That makes sense, yeah. I have a very powerful Mac, so I don’t want to buy and setup an entirely new workstation though, when other DAWs work wonderfully fast and smooth (and use less CPU) on it. As I said before, if this gets fixed I will come back to Nuendo (and/or Cubase), and I keep checking in to see. :slight_smile:

This is worth mentioning: Someone I know who is a very hot composer in L.A. (for about 10 years now - I shouldn’t use his name here publicly) recently made the switch from Logic to Cubase on Mac. After a month of Cubase (and more than a few phone calls to me) he is now back on Logic because of the GUI slowness and CPU-hungriness of Cubase in comparison. He loved the software itself but, like me, found it unusable for the fast work pace and the size of sessions that he is used to working at. This is a giant problem for Steinberg – let’s hope the Mac situation gets completely fixed soon.

Yeah, it’s a real shame.
I did some work with Logic recently, as I used to work with it decades ago. Some of it is great - the plugins and synths in particular, and quite a nice interface.
Some of it is shocking - features (or the lack of) that made me switch about a decade ago are still not there - quantising note lengths, fixing lengths (you can do by creating transform presets but come on!), and more importantly, the key editor is still quite rubbish. Nice automation though.
But the UI is reasonably snappy, and despite more bells and whistles still a lot faster than Cubase/Nuendo’s.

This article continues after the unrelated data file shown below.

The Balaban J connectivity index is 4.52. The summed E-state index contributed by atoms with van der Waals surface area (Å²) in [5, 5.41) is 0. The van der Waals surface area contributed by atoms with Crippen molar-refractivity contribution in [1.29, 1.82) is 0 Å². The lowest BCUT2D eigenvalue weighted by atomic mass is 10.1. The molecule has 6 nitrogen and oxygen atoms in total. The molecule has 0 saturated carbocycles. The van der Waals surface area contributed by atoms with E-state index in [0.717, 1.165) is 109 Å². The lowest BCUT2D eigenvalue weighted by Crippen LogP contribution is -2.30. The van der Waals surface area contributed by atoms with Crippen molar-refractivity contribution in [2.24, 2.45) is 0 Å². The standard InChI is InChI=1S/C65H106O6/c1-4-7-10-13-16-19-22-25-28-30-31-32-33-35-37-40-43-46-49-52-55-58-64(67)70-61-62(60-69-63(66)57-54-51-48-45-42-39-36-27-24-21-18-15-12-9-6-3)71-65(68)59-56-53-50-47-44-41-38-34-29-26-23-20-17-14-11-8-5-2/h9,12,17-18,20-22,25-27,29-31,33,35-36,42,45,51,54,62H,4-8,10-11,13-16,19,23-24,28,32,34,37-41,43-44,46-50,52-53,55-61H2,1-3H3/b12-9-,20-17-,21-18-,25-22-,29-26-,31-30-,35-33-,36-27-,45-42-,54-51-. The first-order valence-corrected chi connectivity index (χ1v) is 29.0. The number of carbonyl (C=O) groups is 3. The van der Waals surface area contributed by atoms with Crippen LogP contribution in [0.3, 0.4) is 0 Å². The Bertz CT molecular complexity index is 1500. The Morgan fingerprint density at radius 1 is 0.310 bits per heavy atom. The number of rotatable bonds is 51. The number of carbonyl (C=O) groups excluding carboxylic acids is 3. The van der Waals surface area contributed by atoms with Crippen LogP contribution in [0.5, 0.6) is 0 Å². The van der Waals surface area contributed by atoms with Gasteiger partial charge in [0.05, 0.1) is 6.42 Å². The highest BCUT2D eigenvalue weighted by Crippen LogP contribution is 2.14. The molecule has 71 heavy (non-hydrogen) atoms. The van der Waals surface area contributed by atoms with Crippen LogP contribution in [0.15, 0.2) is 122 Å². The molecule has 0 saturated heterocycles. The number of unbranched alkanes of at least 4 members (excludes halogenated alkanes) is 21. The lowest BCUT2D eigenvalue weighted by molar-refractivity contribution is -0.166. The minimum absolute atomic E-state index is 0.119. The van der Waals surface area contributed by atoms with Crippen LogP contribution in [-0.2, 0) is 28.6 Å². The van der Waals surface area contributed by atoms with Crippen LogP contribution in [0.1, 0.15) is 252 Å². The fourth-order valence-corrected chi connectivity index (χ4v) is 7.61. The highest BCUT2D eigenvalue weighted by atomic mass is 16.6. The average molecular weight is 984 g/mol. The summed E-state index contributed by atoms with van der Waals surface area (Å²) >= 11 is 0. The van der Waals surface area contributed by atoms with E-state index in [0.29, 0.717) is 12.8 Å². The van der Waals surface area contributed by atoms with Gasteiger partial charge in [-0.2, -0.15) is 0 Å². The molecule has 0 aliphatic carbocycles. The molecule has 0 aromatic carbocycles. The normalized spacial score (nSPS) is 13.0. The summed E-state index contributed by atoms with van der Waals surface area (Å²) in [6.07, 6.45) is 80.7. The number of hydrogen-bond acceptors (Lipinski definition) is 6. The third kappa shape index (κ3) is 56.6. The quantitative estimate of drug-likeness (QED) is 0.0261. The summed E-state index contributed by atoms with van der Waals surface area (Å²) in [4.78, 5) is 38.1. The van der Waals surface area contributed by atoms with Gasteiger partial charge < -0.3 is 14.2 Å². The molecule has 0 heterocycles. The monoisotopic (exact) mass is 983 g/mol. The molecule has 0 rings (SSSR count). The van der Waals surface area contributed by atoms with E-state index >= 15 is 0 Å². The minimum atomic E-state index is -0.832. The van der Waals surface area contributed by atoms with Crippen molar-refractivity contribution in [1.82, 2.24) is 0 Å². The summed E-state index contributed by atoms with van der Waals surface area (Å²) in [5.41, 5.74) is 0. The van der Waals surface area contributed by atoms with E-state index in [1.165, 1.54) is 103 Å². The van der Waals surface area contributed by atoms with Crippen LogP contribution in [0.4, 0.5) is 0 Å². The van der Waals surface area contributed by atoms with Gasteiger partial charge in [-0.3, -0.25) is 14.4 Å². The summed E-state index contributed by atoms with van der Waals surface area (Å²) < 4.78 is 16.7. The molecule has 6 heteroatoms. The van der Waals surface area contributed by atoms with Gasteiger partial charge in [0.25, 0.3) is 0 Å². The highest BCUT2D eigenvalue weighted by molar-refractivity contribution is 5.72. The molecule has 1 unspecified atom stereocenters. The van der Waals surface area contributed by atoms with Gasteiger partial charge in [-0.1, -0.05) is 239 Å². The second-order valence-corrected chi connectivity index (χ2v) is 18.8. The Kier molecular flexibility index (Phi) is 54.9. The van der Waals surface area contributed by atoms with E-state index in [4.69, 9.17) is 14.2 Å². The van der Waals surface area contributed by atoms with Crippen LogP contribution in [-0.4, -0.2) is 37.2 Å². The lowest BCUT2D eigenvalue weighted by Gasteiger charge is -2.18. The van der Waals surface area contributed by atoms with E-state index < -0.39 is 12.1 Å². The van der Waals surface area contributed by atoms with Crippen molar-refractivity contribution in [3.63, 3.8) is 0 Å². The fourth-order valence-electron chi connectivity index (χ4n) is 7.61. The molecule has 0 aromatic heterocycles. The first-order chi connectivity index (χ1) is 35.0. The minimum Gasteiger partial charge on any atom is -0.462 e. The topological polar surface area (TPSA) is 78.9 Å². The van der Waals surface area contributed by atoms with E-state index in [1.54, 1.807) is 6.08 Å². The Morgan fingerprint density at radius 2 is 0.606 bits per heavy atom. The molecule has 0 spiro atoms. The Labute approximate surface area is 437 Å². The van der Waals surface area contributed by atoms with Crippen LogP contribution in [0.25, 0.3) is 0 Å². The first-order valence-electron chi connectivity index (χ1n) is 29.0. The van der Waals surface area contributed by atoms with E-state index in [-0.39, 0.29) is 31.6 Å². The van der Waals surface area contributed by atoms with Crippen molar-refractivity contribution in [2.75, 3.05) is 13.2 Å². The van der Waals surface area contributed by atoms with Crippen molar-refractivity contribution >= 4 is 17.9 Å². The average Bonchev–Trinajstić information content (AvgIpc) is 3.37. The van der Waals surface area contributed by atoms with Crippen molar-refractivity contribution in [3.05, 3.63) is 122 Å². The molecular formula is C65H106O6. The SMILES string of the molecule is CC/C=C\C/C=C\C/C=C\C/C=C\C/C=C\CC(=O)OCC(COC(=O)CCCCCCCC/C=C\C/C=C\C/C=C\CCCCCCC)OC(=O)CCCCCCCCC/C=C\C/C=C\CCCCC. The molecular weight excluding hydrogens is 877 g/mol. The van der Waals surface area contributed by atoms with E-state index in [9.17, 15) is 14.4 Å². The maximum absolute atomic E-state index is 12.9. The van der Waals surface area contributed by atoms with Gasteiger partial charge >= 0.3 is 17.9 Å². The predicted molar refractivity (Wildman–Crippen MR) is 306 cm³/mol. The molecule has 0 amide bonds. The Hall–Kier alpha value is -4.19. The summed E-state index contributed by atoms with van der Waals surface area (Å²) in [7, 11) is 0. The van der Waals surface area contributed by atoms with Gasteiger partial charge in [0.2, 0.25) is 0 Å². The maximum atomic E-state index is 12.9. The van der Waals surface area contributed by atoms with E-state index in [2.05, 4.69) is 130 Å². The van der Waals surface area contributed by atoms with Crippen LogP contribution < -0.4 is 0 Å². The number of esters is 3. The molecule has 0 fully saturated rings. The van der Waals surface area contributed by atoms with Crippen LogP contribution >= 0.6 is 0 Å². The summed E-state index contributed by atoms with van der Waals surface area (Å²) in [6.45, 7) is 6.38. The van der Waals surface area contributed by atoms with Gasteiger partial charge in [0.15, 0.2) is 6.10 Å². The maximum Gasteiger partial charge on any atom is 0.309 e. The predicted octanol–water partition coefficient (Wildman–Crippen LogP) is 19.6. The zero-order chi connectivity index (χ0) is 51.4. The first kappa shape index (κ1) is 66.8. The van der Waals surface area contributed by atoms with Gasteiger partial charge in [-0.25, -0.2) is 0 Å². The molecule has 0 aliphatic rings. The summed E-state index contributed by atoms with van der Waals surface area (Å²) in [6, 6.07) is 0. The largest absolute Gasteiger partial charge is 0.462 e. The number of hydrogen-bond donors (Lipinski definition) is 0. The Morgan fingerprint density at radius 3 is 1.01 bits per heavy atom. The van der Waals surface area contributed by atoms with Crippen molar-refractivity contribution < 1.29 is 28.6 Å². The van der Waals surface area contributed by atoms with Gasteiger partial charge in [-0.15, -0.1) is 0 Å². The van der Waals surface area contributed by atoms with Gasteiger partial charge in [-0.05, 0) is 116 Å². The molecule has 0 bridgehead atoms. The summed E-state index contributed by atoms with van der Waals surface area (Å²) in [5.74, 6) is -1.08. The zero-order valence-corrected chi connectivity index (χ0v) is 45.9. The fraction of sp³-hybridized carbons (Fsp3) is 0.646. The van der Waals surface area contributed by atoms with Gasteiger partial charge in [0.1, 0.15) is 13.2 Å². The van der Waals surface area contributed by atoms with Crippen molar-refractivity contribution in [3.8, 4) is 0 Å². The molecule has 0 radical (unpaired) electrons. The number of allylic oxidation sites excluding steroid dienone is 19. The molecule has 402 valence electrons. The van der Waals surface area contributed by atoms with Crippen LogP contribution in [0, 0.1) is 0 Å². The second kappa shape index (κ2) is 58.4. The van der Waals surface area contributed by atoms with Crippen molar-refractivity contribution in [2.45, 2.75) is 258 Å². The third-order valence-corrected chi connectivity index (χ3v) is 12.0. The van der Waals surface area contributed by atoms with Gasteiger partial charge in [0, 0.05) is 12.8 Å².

I’m not surprised he switched back. A real shame; I heard another name LA composer who finally bit the bullet and got a PC instead.
I’ve done the same…OS X is so much nicer though!

Composers have quite a large pool of tools. Cubase, Logic, Studio One, Sonar, FL Studio, Live, Digital Performer, Ohm Studio, Pro Tools, Reaper, Reason, Tracktion, Maschine, and the list goes on. Many have features for songs or complete compositions for film.

I still hang on to Nuendo because it has unique features in the sound post and game sound area. Having multiple marker tracks where I can also add multiple overlapping markers, ADR, and especially batch export of either clips dry, with channel settings, or the whole master channel, or mixdown by cycle markers with correct naming, AAF import, soon vocalign type functionality, great built-in plugins, a nice UI to look at (even though it’s sluggish as hell) and great automatic upmix and downmix features and the Control Room. All software I looked at didn’t have some of the things I come to love. Reaper comes the closest but Reaper is too much of a DIY DAW where you first have to spend weeks to customize it to your workflow and future updates could at any time break the fragile setup of extensions and plugins that one took a long time to configure. And its plugins look ugly as hell. So I don’t know. Any hints welcome.